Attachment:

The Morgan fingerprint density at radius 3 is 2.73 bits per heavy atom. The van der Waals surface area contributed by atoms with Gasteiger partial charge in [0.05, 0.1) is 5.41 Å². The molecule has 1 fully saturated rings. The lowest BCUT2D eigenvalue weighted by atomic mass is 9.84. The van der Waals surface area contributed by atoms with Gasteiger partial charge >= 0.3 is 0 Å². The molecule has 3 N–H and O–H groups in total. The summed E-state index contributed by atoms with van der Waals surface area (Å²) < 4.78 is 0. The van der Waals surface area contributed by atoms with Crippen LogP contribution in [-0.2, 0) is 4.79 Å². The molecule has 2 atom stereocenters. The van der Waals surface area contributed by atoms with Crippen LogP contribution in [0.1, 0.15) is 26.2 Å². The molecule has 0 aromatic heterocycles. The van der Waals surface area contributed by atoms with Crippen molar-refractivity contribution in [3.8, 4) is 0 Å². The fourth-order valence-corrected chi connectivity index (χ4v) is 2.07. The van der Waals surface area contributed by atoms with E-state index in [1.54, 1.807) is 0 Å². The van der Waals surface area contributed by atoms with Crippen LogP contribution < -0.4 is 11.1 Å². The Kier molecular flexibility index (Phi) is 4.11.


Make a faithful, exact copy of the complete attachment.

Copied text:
The Morgan fingerprint density at radius 3 is 2.73 bits per heavy atom. The van der Waals surface area contributed by atoms with Gasteiger partial charge in [0.05, 0.1) is 5.41 Å². The molecule has 1 fully saturated rings. The lowest BCUT2D eigenvalue weighted by atomic mass is 9.84. The van der Waals surface area contributed by atoms with Gasteiger partial charge >= 0.3 is 0 Å². The molecule has 3 N–H and O–H groups in total. The summed E-state index contributed by atoms with van der Waals surface area (Å²) < 4.78 is 0. The van der Waals surface area contributed by atoms with Crippen LogP contribution in [-0.2, 0) is 4.79 Å². The molecule has 2 atom stereocenters. The van der Waals surface area contributed by atoms with Crippen LogP contribution in [0.1, 0.15) is 26.2 Å². The molecule has 0 aromatic heterocycles. The van der Waals surface area contributed by atoms with Crippen molar-refractivity contribution in [3.8, 4) is 0 Å². The fourth-order valence-corrected chi connectivity index (χ4v) is 2.07. The van der Waals surface area contributed by atoms with E-state index in [1.54, 1.807) is 0 Å². The van der Waals surface area contributed by atoms with Crippen LogP contribution < -0.4 is 11.1 Å². The Kier molecular flexibility index (Phi) is 4.11.